Reading Tip: Making time to read with multiple children

I currently have one toddler and, without any exaggeration, we spend at least 45 minutes reading together each day. Some days it can be much more than that. It is quality, cuddly, reading time and we both love it.  I sometimes wonder how I could continue spending this time with my daughter if I had more children. And, what if I had four children? Surely I wouldn’t have 3 hours each day to dedicate to reading, to ensure I  spent 45 minutes with each of them.

When I found out that a My Little Bookcase community member had four children, I couldn’t resist asking the question, “How do you find time to read with all of your children?”

I thank Christie Walsh,  mum of four, who also manages her family’s photo booth business (In The Booth) for  sharing her family’s reading journey below.

Have a read, and let us know how you find the time for quality reading with all of your children.

How do you do it?” is the most common question I get asked upon seeing my four children, aged 7 and under. I could give lots of tricks and tips that I have learned along my journey as a mother, but today I want to share how I instill a love of reading in my home.

Yes, I do read to all four of my children most days. You may think that’s totally unrealistic but truth be told, it only takes a few minutes a day and if you weave it into your routine it becomes a habit – for life!


  • I use a technique I like to call the “Noah’s Ark Principle”. I read two by two – that is, two children at a time. I find if they’re squished up nice and close to each side of me and can see the pictures well, they will be more interested in what we’re reading. When I try and read to all of my children at once they lose concentration and wander away.

  • I also read to my son or make up my own stories if we have a spare 10 minutes before school pickups, or waiting in the car – it’s amazing how a good story can pass time!
  • My 7 year old, Miss Sunshine, has become such a bookworm that I admit I am having trouble keeping up with her consumption of books! The bonus is, that on a particularly busy night, she can now read bedtime stories to her younger siblings – 2 at a time of course!!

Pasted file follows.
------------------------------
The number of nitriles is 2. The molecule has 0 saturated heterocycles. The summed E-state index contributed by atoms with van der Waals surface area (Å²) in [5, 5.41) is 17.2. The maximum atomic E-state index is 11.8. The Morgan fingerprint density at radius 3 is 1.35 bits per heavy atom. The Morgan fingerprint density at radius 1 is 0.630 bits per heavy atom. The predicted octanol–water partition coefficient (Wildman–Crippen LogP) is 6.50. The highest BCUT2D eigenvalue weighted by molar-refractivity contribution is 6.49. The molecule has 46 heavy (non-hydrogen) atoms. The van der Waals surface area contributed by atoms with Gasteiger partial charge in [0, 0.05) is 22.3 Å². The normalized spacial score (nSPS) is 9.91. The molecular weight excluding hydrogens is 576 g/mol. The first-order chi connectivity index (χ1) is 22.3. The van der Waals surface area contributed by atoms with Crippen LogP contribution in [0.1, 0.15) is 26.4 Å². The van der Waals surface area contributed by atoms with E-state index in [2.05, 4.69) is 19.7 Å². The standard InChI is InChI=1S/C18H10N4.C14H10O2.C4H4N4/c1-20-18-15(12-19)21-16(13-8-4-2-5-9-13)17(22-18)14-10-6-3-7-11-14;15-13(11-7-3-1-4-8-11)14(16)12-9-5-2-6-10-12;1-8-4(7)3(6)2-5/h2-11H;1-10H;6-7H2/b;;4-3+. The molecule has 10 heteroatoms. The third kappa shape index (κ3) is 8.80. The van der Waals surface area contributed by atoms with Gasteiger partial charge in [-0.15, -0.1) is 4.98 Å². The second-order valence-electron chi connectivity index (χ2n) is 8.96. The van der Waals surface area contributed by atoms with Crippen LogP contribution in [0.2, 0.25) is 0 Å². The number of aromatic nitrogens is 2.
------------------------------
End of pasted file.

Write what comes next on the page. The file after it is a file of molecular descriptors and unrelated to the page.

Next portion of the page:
• Another of my reading principles is “You mustn’t watch the movie until you’ve finished the book!” Even my 6 and 7 year old girls agree with me now, that watching the movie before you finish the book takes away the magic of your own imagination!


  • When I start reading with my children, we read interactive books, for example tactile, lift-the-flap or ‘squeaky’ books. Our favourite for this age was Noisy Hippo (Gaby Goldsack) which, as an added bonus, quite successfully taught our children the difference between loud (outside) voices and quieter (inside) voices!
  • After that we move onto the obligatory Dr. Seuss range. Dr. Seuss is a marvel – how many different ways can you tell the same story?? TONNES – we read it fast, slow, in funny voices, leaving off the last word for the toddler to fill in, re-enacting it, skipping pages for a fast read (did you notice that it still makes sense??)  My son has been stuck on Green Eggs and Ham for about 2 months. Consequently his dinner capers are also much improved!!
  • From Dr. Seuss, we needed to visit the library. I prefer books with imaginative pictures to hold younger readers’ attention. Books like Water Boy (Ros Asquith), The Red Ripe Strawberry and the Big Hungry Bear (Don & Audrey Wood) and The Very Hungry Caterpillar (Eric Carle).
  • Another of our well-thumbed books is a Little Golden Book I picked up at a garage sale. Its title says it all – My Little Golden Book of Manners (Peggy Parish). Funnily enough our children have often requested this read at around 2-4 years of age. I hope you can find a copy too!!
  • At around the age of 4 years I ventured into bigger books with my girls – what we now refer to as “chapter books”. This is when the world of books opened up to them. We started with Enid Blyton’s Faraway Tree and Wishing Chair Series. To foster imagination and creativeness you can’t go past these especially if you’re lucky enough to find the editions with colour illustrations. Even if they can’t manage to sit through a whole chapter, a page or two at a time will capture their attention and they can increase their reading time as their attention span grows.

  • From there we moved to Beatrix Potter’s The Tale of Peter Rabbit series, Little House on the Prairie (Laura Ingalls Wilder), PippiLong Stocking (Astrid Lindgren), The Secret Garden (Frances Hodgson Burnett) and any of Roald Dahl’s hilarious tales. We also occasionally read poems just to change things around a little – you can’t go past Banjo Patterson’s Mulga Bill’s Bicycle for a good laugh (and re-enactment).